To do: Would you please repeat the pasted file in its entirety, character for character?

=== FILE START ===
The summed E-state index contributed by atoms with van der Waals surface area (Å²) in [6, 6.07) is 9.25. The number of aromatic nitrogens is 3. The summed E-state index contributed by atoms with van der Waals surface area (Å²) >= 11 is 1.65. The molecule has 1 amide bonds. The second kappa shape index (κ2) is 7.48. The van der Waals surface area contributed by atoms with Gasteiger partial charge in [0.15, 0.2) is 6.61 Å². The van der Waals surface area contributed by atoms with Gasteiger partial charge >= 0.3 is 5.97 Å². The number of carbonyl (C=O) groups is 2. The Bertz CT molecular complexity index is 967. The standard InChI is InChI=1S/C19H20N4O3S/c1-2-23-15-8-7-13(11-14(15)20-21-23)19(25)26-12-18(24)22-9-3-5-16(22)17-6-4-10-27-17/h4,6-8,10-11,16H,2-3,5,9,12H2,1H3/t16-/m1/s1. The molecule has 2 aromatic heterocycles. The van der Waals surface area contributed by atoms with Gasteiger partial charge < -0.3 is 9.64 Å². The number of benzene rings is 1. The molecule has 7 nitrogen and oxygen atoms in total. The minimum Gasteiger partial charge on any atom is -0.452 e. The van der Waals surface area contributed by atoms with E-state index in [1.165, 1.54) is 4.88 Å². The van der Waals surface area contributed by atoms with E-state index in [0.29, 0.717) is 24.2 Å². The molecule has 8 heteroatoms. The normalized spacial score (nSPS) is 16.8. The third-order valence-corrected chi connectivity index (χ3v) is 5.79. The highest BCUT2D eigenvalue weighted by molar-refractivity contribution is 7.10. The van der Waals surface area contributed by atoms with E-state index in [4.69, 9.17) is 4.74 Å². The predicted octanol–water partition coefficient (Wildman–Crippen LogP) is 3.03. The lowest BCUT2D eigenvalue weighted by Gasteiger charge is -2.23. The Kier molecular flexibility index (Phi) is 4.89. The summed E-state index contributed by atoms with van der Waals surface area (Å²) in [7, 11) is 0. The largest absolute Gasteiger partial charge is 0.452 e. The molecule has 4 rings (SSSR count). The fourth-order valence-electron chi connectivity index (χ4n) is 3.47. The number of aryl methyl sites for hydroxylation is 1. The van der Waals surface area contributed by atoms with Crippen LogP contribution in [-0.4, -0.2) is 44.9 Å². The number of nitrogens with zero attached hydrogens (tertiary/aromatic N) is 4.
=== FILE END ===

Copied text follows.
The summed E-state index contributed by atoms with van der Waals surface area (Å²) in [6, 6.07) is 9.25. The number of aromatic nitrogens is 3. The summed E-state index contributed by atoms with van der Waals surface area (Å²) >= 11 is 1.65. The molecule has 1 amide bonds. The second kappa shape index (κ2) is 7.48. The van der Waals surface area contributed by atoms with Gasteiger partial charge in [0.15, 0.2) is 6.61 Å². The van der Waals surface area contributed by atoms with Gasteiger partial charge >= 0.3 is 5.97 Å². The number of carbonyl (C=O) groups is 2. The Bertz CT molecular complexity index is 967. The standard InChI is InChI=1S/C19H20N4O3S/c1-2-23-15-8-7-13(11-14(15)20-21-23)19(25)26-12-18(24)22-9-3-5-16(22)17-6-4-10-27-17/h4,6-8,10-11,16H,2-3,5,9,12H2,1H3/t16-/m1/s1. The molecule has 2 aromatic heterocycles. The van der Waals surface area contributed by atoms with Gasteiger partial charge < -0.3 is 9.64 Å². The number of benzene rings is 1. The molecule has 7 nitrogen and oxygen atoms in total. The minimum Gasteiger partial charge on any atom is -0.452 e. The van der Waals surface area contributed by atoms with E-state index in [1.165, 1.54) is 4.88 Å². The van der Waals surface area contributed by atoms with E-state index in [0.29, 0.717) is 24.2 Å². The molecule has 8 heteroatoms. The normalized spacial score (nSPS) is 16.8. The third-order valence-corrected chi connectivity index (χ3v) is 5.79. The highest BCUT2D eigenvalue weighted by molar-refractivity contribution is 7.10. The van der Waals surface area contributed by atoms with E-state index in [4.69, 9.17) is 4.74 Å². The predicted octanol–water partition coefficient (Wildman–Crippen LogP) is 3.03. The lowest BCUT2D eigenvalue weighted by Gasteiger charge is -2.23. The Kier molecular flexibility index (Phi) is 4.89. The summed E-state index contributed by atoms with van der Waals surface area (Å²) in [7, 11) is 0. The largest absolute Gasteiger partial charge is 0.452 e. The molecule has 4 rings (SSSR count). The fourth-order valence-electron chi connectivity index (χ4n) is 3.47. The number of aryl methyl sites for hydroxylation is 1. The van der Waals surface area contributed by atoms with Crippen LogP contribution in [-0.4, -0.2) is 44.9 Å². The number of nitrogens with zero attached hydrogens (tertiary/aromatic N) is 4.